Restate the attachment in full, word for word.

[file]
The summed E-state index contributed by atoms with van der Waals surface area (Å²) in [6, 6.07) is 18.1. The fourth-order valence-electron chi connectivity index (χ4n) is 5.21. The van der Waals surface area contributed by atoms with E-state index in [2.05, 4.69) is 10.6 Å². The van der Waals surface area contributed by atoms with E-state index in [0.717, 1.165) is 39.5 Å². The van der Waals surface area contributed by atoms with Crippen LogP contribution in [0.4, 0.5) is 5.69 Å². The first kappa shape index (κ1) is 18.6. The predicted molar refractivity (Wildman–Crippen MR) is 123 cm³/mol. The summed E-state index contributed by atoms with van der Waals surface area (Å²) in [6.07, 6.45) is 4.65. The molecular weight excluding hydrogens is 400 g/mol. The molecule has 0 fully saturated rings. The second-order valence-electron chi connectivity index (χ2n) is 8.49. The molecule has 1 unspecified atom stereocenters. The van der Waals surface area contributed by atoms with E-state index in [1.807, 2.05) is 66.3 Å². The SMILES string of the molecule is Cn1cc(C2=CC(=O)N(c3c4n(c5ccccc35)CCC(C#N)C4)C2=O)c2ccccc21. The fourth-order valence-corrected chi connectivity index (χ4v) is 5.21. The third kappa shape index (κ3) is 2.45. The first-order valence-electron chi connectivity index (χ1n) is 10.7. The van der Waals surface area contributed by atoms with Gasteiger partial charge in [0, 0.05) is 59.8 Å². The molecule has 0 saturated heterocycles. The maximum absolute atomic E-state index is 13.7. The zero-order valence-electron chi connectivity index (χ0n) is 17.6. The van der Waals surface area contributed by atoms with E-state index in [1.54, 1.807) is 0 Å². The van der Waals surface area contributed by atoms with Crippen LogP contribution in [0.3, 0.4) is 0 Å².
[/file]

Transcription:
The summed E-state index contributed by atoms with van der Waals surface area (Å²) in [6, 6.07) is 18.1. The fourth-order valence-electron chi connectivity index (χ4n) is 5.21. The van der Waals surface area contributed by atoms with E-state index in [2.05, 4.69) is 10.6 Å². The van der Waals surface area contributed by atoms with E-state index in [0.717, 1.165) is 39.5 Å². The van der Waals surface area contributed by atoms with Crippen LogP contribution in [0.4, 0.5) is 5.69 Å². The first kappa shape index (κ1) is 18.6. The predicted molar refractivity (Wildman–Crippen MR) is 123 cm³/mol. The summed E-state index contributed by atoms with van der Waals surface area (Å²) in [6.07, 6.45) is 4.65. The molecular weight excluding hydrogens is 400 g/mol. The molecule has 0 fully saturated rings. The second-order valence-electron chi connectivity index (χ2n) is 8.49. The molecule has 1 unspecified atom stereocenters. The van der Waals surface area contributed by atoms with E-state index in [1.807, 2.05) is 66.3 Å². The SMILES string of the molecule is Cn1cc(C2=CC(=O)N(c3c4n(c5ccccc35)CCC(C#N)C4)C2=O)c2ccccc21. The fourth-order valence-corrected chi connectivity index (χ4v) is 5.21. The third kappa shape index (κ3) is 2.45. The first-order valence-electron chi connectivity index (χ1n) is 10.7. The van der Waals surface area contributed by atoms with Gasteiger partial charge in [0, 0.05) is 59.8 Å². The molecule has 0 saturated heterocycles. The maximum absolute atomic E-state index is 13.7. The zero-order valence-electron chi connectivity index (χ0n) is 17.6. The van der Waals surface area contributed by atoms with E-state index in [1.54, 1.807) is 0 Å². The van der Waals surface area contributed by atoms with Crippen LogP contribution in [0.3, 0.4) is 0 Å².